Marjorie Neff is the new leader of the Philadelphia School Reform Commission, after Gov. Tom Wolf stripped Bill Green of the chairmanship over the weekend.
Green's ousting came just days after the SRC's controversial approval of five new charter schools in the district.
Wolf asked Neff, an SRC commissioner and retired Philadelphia School District principal, to serve as the chair.
Here are five things to know about the woman now in charge at the SRC:
1. Her career: She has a long career as an educator and administrator in Philadelphia public schools. Before retiring in June 2014, she was principal of the highly regarded Julia R. Masterman School, a top magnet high school. Before that, she was principal at Samuel Powel Elementary School. Neff began her teaching career as a middle school in instructor at Ada Lewis Middle School. She was named to the SRC in July.
2. Key SRC votes: She didn't vote to approve any new charters at last month's controversial SRC meeting. Those opposed to expanding charter schools, including the Philadelphia Federation of Teachers, have praised Wolf's decision to replace Green with Neff. However, Neff and the other commissioners received widespread criticism from the union in October when the SRC unanimously voted to cancel the teachers' contract.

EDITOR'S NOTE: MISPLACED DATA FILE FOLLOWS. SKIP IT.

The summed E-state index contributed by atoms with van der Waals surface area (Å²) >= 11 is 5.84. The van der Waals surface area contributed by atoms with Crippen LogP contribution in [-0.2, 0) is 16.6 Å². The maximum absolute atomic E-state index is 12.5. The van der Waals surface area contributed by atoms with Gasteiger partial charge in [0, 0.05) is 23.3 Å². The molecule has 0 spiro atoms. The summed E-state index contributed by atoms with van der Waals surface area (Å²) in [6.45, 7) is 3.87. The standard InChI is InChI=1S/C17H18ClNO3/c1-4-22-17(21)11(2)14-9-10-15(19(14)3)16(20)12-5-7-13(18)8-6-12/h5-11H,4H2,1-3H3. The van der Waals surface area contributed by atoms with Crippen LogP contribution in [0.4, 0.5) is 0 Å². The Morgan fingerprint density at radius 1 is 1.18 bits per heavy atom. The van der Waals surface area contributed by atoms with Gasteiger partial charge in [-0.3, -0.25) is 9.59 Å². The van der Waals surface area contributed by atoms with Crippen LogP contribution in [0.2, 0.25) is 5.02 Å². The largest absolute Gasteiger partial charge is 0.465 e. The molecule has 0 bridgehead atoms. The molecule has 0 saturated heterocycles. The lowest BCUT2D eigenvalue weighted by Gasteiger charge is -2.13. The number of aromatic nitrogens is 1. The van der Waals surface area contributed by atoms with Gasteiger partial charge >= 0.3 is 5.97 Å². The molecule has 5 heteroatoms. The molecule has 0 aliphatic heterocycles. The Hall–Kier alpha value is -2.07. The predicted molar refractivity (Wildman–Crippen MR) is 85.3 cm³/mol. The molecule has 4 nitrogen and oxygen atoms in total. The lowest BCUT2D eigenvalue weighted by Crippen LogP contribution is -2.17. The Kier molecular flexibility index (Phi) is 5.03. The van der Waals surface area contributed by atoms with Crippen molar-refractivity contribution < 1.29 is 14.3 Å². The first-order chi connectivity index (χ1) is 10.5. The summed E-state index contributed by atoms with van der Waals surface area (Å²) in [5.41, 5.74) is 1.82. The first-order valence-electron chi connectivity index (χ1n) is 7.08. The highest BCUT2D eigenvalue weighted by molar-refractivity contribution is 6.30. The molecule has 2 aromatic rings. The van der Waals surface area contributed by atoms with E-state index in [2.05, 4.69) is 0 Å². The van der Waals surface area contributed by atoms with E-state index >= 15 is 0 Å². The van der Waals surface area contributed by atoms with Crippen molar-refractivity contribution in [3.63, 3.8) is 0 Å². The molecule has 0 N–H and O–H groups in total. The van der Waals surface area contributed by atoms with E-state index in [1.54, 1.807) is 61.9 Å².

3. Champion of libraries: As the number of librarians in Philadelphia schools dwindles, Neff is seen as an advocate for libraries. She saved Masterman's librarian from a threatened job cut by reclassifying the position, and told the Inquirer last month that "the library was the center of the school program" at the schools where she was principal.
4. Why she's at the SRC: Neff has repeatedly described supporting students as the reason the barely retired principal accepted the SRC position last summer. "What I really want to be able to do is continue to fight for the resources that we need in Philadelphia in order to educate children. I want to make sure there is congruence between What does it mean to transform schools? and How much is it going to cost?" she told The Notebook after she was named to the position. She told the Inquirer she was struck by city students' resilience and wanted "to continue to support those kids."